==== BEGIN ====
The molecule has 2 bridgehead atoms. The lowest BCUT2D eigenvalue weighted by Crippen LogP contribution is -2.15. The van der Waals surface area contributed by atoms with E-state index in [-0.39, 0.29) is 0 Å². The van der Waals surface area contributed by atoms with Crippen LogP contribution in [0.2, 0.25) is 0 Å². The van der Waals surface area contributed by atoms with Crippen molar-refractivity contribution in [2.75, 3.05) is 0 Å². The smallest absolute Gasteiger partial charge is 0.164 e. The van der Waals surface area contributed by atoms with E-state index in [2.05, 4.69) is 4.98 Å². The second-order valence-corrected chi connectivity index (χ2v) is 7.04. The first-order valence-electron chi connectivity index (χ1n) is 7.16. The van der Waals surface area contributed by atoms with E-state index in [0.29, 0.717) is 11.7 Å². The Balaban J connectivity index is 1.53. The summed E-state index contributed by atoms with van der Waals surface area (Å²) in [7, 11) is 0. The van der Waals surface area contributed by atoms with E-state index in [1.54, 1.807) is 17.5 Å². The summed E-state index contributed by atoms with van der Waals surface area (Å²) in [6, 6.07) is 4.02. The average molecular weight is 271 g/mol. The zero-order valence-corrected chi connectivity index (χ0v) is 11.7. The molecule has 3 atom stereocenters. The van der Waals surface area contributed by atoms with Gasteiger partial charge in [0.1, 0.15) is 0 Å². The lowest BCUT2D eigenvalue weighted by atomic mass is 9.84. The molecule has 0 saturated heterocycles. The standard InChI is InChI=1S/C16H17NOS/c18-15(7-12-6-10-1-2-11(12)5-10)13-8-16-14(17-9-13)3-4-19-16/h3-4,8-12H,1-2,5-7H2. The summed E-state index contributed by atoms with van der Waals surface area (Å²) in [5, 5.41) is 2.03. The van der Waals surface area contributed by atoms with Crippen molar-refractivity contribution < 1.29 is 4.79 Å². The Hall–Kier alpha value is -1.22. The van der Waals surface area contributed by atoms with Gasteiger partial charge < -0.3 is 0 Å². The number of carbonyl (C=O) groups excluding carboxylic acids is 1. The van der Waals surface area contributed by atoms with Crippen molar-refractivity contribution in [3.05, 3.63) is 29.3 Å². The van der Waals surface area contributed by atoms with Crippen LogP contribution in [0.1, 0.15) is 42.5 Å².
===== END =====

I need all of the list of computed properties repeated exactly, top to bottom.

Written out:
The molecule has 2 bridgehead atoms. The lowest BCUT2D eigenvalue weighted by Crippen LogP contribution is -2.15. The van der Waals surface area contributed by atoms with E-state index in [-0.39, 0.29) is 0 Å². The van der Waals surface area contributed by atoms with Crippen LogP contribution in [0.2, 0.25) is 0 Å². The van der Waals surface area contributed by atoms with Crippen molar-refractivity contribution in [2.75, 3.05) is 0 Å². The smallest absolute Gasteiger partial charge is 0.164 e. The van der Waals surface area contributed by atoms with E-state index in [2.05, 4.69) is 4.98 Å². The second-order valence-corrected chi connectivity index (χ2v) is 7.04. The first-order valence-electron chi connectivity index (χ1n) is 7.16. The van der Waals surface area contributed by atoms with E-state index in [0.29, 0.717) is 11.7 Å². The Balaban J connectivity index is 1.53. The summed E-state index contributed by atoms with van der Waals surface area (Å²) in [7, 11) is 0. The van der Waals surface area contributed by atoms with E-state index in [1.54, 1.807) is 17.5 Å². The summed E-state index contributed by atoms with van der Waals surface area (Å²) in [6, 6.07) is 4.02. The average molecular weight is 271 g/mol. The zero-order valence-corrected chi connectivity index (χ0v) is 11.7. The molecule has 3 atom stereocenters. The van der Waals surface area contributed by atoms with Gasteiger partial charge in [0.1, 0.15) is 0 Å². The lowest BCUT2D eigenvalue weighted by atomic mass is 9.84. The molecule has 0 saturated heterocycles. The standard InChI is InChI=1S/C16H17NOS/c18-15(7-12-6-10-1-2-11(12)5-10)13-8-16-14(17-9-13)3-4-19-16/h3-4,8-12H,1-2,5-7H2. The summed E-state index contributed by atoms with van der Waals surface area (Å²) in [5, 5.41) is 2.03. The van der Waals surface area contributed by atoms with Crippen molar-refractivity contribution < 1.29 is 4.79 Å². The Hall–Kier alpha value is -1.22. The van der Waals surface area contributed by atoms with Gasteiger partial charge < -0.3 is 0 Å². The number of carbonyl (C=O) groups excluding carboxylic acids is 1. The van der Waals surface area contributed by atoms with Crippen molar-refractivity contribution in [3.05, 3.63) is 29.3 Å². The van der Waals surface area contributed by atoms with Crippen LogP contribution in [0.1, 0.15) is 42.5 Å².